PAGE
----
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  • Writer's pictureNicholas Buggs

Investing In Your Future As A Filmmaker - Insights from Actor, Joshua Bermudez


Joshua Bermudez, Actor/Stunt Man

"What are you willing to invest in something that may not have an immediate return?"


- Joshua Bermudez, Actor


When Josh asked our audience this question, it really hit home for me as I considered the most important long term investments for filmmakers. Considering the fact that filmmaking is a people business, it became clear that investing in people was the way to go.


1. Continuous Learning


We are avid consumers of the wisdom and insight of others. To this end, we read, we listen, we watch, and we collaborate with those who have experience in a variety of fields of study and across a variety of industries. We invest time and money in each of these endeavors because we know that the investment is bound to pay off in one way or another.


Often times, we don't know what they payoff will be, nor do we know the payoff period. What we do know is that by "sharpening the saw" and continuously improving, we position ourselves to better recognize opportunities and pitfalls while increasing our potential to provide real value to others.


We've often heard aspiring filmmakers say that they cannot afford an IMDBPro license ($149.99 per year) or a subscription to Masterclass ($180 per year). These are just a few of the resources that can provide more than 10x the return on investment in the form of education and industry awareness. This is where Josh's question comes into play. If you are unwilling to invest $150 a year, what are you willing to invest in yourself and your career?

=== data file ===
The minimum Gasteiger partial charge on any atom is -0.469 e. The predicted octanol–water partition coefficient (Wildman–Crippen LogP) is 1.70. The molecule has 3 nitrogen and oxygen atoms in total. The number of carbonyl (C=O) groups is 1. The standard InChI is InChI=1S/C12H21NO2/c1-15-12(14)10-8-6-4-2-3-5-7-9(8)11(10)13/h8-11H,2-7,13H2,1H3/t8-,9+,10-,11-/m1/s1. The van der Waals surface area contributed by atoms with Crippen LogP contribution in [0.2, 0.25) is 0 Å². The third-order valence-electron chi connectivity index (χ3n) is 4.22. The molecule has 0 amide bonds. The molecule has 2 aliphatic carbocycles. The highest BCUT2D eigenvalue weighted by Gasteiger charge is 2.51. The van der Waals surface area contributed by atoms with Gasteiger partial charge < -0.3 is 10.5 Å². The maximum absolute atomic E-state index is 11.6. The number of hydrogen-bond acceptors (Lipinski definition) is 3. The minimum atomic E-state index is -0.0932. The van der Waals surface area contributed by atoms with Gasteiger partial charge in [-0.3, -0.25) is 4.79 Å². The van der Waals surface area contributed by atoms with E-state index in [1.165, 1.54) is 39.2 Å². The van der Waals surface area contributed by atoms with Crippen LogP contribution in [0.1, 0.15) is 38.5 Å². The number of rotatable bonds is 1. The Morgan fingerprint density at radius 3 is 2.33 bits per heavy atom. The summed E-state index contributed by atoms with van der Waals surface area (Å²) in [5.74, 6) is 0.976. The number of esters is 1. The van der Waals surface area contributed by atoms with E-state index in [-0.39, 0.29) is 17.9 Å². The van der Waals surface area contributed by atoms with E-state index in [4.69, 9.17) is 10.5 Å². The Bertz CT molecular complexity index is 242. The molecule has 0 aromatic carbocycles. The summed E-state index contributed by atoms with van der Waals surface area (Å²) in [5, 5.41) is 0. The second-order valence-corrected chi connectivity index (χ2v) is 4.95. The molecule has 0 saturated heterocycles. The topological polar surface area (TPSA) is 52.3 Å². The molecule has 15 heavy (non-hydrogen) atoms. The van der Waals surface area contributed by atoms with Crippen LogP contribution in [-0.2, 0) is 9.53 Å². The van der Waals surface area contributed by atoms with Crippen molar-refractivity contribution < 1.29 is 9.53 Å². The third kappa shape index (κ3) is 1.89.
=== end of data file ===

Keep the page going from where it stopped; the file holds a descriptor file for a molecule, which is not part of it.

2. Relationship Building


Over the years, we have spent our fair share on coffee and craft libations for ourselves and for our filmmaking friends. We've coupled that cost with countless hours in coffee shops and restaurants across the United States where we have had the opportunity to sit down and enjoy some quality time with old friends and new. To us, this isn't just the cost of doing business, it is an investment in strong, lasting relationships with our peers.


We are always willing to invest in building relationships because the long-term gains will always outweigh the short-term investment. Though you can't really put a price on friendship, we're certain that it's more than a cup of Joe.


Our thanks go out to Josh for offering his wisdom to us and to the filmmaking community and we invite you to reflect on that question once more:


"What are you willing to invest in something that may not have an immediate return?"


We look forward to all of the great things that Josh will do in the years to come and we hope to have him back on the podcast to share more of what he's learned.


As always,

Be Better. Be Creative. Be Engaged.



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